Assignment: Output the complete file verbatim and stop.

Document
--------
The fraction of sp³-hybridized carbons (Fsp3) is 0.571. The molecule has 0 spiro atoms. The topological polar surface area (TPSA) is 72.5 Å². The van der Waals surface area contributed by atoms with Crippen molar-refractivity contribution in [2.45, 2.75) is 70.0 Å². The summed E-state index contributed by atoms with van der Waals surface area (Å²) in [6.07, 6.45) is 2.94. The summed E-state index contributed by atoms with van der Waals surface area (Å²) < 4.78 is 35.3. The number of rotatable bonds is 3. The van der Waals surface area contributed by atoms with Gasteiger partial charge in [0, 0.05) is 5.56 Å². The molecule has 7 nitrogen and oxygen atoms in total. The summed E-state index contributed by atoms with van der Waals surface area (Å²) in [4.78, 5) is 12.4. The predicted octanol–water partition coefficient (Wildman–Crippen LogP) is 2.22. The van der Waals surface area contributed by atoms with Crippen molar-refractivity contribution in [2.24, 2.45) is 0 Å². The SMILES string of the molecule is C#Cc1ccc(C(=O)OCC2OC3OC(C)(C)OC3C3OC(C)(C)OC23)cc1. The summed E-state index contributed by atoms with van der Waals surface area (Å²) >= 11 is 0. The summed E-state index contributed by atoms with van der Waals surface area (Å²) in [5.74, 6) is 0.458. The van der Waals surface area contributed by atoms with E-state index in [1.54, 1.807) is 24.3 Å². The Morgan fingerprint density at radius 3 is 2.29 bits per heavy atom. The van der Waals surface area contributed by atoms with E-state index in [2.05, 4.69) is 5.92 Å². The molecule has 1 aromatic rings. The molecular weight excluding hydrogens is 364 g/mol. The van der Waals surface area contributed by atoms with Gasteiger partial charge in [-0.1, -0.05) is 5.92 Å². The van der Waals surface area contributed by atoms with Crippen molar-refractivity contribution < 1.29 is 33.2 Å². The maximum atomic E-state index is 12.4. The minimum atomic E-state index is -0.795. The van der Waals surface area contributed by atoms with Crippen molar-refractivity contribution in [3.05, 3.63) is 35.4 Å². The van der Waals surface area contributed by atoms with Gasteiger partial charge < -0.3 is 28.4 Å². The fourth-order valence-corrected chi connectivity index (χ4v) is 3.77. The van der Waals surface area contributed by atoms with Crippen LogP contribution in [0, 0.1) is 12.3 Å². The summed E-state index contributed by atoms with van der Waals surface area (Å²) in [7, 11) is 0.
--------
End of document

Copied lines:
The fraction of sp³-hybridized carbons (Fsp3) is 0.571. The molecule has 0 spiro atoms. The topological polar surface area (TPSA) is 72.5 Å². The van der Waals surface area contributed by atoms with Crippen molar-refractivity contribution in [2.45, 2.75) is 70.0 Å². The summed E-state index contributed by atoms with van der Waals surface area (Å²) in [6.07, 6.45) is 2.94. The summed E-state index contributed by atoms with van der Waals surface area (Å²) < 4.78 is 35.3. The number of rotatable bonds is 3. The van der Waals surface area contributed by atoms with Gasteiger partial charge in [0, 0.05) is 5.56 Å². The molecule has 7 nitrogen and oxygen atoms in total. The summed E-state index contributed by atoms with van der Waals surface area (Å²) in [4.78, 5) is 12.4. The predicted octanol–water partition coefficient (Wildman–Crippen LogP) is 2.22. The van der Waals surface area contributed by atoms with Crippen molar-refractivity contribution in [2.24, 2.45) is 0 Å². The SMILES string of the molecule is C#Cc1ccc(C(=O)OCC2OC3OC(C)(C)OC3C3OC(C)(C)OC23)cc1. The summed E-state index contributed by atoms with van der Waals surface area (Å²) >= 11 is 0. The summed E-state index contributed by atoms with van der Waals surface area (Å²) in [5.74, 6) is 0.458. The van der Waals surface area contributed by atoms with E-state index in [1.54, 1.807) is 24.3 Å². The Morgan fingerprint density at radius 3 is 2.29 bits per heavy atom. The van der Waals surface area contributed by atoms with E-state index in [2.05, 4.69) is 5.92 Å². The molecule has 1 aromatic rings. The molecular weight excluding hydrogens is 364 g/mol. The van der Waals surface area contributed by atoms with Gasteiger partial charge in [-0.1, -0.05) is 5.92 Å². The van der Waals surface area contributed by atoms with Crippen molar-refractivity contribution < 1.29 is 33.2 Å². The maximum atomic E-state index is 12.4. The minimum atomic E-state index is -0.795. The van der Waals surface area contributed by atoms with Crippen molar-refractivity contribution in [3.05, 3.63) is 35.4 Å². The van der Waals surface area contributed by atoms with Gasteiger partial charge < -0.3 is 28.4 Å². The fourth-order valence-corrected chi connectivity index (χ4v) is 3.77. The van der Waals surface area contributed by atoms with Crippen LogP contribution in [0, 0.1) is 12.3 Å². The summed E-state index contributed by atoms with van der Waals surface area (Å²) in [7, 11) is 0.